[A-List] Haiti: Jeff Sachs' analysis!
r_rozoff at yahoo.com
Mon Mar 1 19:12:32 MST 2004
When, in 1994, the Clinton-Albright regime 'restored'
the Haitian peoples' choice, Aristide, it also
curtailed his elected mandate by stipulating that his
time spent in exile would be 'detracted' from his
presidential term; then, four years ago, when
Aristide's Lavalas won the 2000 elections, then
President Clinton and Secretary of State Albright
threw every 'regime change' trick in the book against
the winners, slapping them with sanctions,
international opprobrium, etc. Even dictating to the
Haitian people how national run-off elections should
be conducted - this dictated from a country that has
no run-off elections beyond the city council level.
Mr. Sachs has a selective memory, to be charitable.
--- Michael Keaney <michael.keaney at mbs.fi> wrote:
> What does this mean?!
> Fanning the flames of political chaos in Haiti
> by Jeffrey Sachs
> THE NATION (THAILAND), FEB. 28, 2004
> Haiti, again, is ablaze. President Jean-Bertrand
> Aristide is widely blamed,
> and he may
> be toppled soon. Almost nobody, however, understands
> that today's chaos was
> in Washington - deliberately, cynically, and
> steadfastly. History will bear
> this out. In
> the meantime, political, social, and economic chaos
> will deepen, and Haiti's
> impoverished people will suffer.
> The Bush Administration has been pursuing policies
> likely to topple Aristide
> 2001. The hatred began when Aristide, then a parish
> priest and democracy
> campaigner against Haiti's ruthless Duvalier
> dictatorship, preached
> theology in the 1980's. Aristide's attacks led US
> conservatives to brand him
> as the
> next Fidel Castro.
> They floated stories that Aristide was mentally
> deranged. Conservative
> multiplied several-fold when President Bill Clinton
> took up Aristide's cause
> after he
> was blocked from electoral victory in 1991 by a
> military coup. Clinton put
> Aristide into
> power in 1994, and conservatives mocked Clinton for
> wasting America's
> efforts on
> 'nation building' in Haiti. This is the same right
> wing that has squandered
> billion (Bt6.3 trillion) on a far more violent and
> dubious effort at 'nation
> building' in
> Attacks on Aristide began as soon as the Bush
> administration assumed office.
> I visited
> President Aristide in Port-au-Prince in early 2001.
> He impressed me as
> intelligent and
> intent on good relations with Haiti's private sector
> and the US.
> Haiti was clearly desperate: the most impoverished
> country in the Western
> Hemisphere, with a standard of living comparable to
> sub-Saharan Africa
> despite being
> only a few hours by air from Miami. Life expectancy
> was 52 years. Children
> chronically hungry.
> Of every 1000 children born, more than 100 died
> before their fifth birthday.
> An Aids
> epidemic, the worst in the Caribbean, was unchecked.
> The health system had
> collapsed. Fearing unrest, tourists and foreign
> investors were staying away,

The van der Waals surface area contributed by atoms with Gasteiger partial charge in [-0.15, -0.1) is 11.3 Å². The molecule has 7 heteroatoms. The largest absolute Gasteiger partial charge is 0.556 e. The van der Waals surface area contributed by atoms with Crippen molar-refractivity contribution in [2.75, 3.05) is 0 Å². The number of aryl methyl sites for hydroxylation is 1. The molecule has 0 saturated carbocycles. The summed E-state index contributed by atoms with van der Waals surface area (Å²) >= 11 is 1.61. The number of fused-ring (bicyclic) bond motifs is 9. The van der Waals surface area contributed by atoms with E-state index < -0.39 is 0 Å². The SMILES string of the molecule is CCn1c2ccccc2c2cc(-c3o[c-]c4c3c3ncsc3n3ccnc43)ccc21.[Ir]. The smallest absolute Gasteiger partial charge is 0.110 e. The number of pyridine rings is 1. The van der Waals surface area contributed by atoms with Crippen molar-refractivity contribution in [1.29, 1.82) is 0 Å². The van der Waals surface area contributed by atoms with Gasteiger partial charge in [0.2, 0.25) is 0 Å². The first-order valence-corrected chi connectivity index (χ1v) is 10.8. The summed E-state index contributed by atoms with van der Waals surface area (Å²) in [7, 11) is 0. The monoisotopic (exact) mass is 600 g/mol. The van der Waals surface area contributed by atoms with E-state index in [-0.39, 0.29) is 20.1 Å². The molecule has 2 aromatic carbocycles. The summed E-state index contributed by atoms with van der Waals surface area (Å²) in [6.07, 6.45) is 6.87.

> so there
> were no jobs to be had.
> When I returned to Washington, I spoke to senior
> officials in the IMF, World
> Inter-American Development Bank, and Organisation of
> American States. I
> to hear that these international organisations would
> be rushing to help
> Instead, I was shocked to learn that they would all
> be suspending aid, under
> 'instructions' from the US. America, it seemed, was
> unwilling to release aid
> to Haiti
> because of irregularities in the 2000 legislative
> elections, and was
> insisting that
> Aristide make peace with the political opposition
> before releasing any aid.
> The US position was a travesty. Aristide had been
> elected President in an
> landslide. He was, without doubt, the popularly
> elected leader of the
> country - a claim
> that George W Bush cannot make about himself.
> Nor were the results of the legislative elections in
> 2000 in doubt:
> Aristide's party had
> also won in a landslide. It was claimed that
> Aristide's party had stolen a
> few seats. If
> true - and the allegation remains unproved - it
> would be nothing different
> from what
> has occurred in dozens of countries around the world
> receiving IMF, World
> Bank, and
> US isupport. By any standard, Haiti's elections had
> marked a step forward in
> democracy, compared to the decades of military
> dictatorships that America
> backed, not to mention long periods of direct US
> military occupation.
> That chaos has now come. It is sad to hear rampaging
> students on BBC and CNN
> saying Aristide 'lied' because he didn't improve the
> country's social
> conditions. Yes,
> Haiti's economic collapse is fuelling rioting and
> deaths, but the lies were
> Aristide's, but Washington's.
> Even now, Aristide says that he will share power
> with the opposition, but
> opposition says no. Aristide's opponents know that
> US right-wingers will
> stand with
> them to bring them violently to power. As long as
> that remains true, Haiti's
> will continue.
> Jeffrey D Sachs is professor of economics and
> director of the Earth
> at Columbia University.
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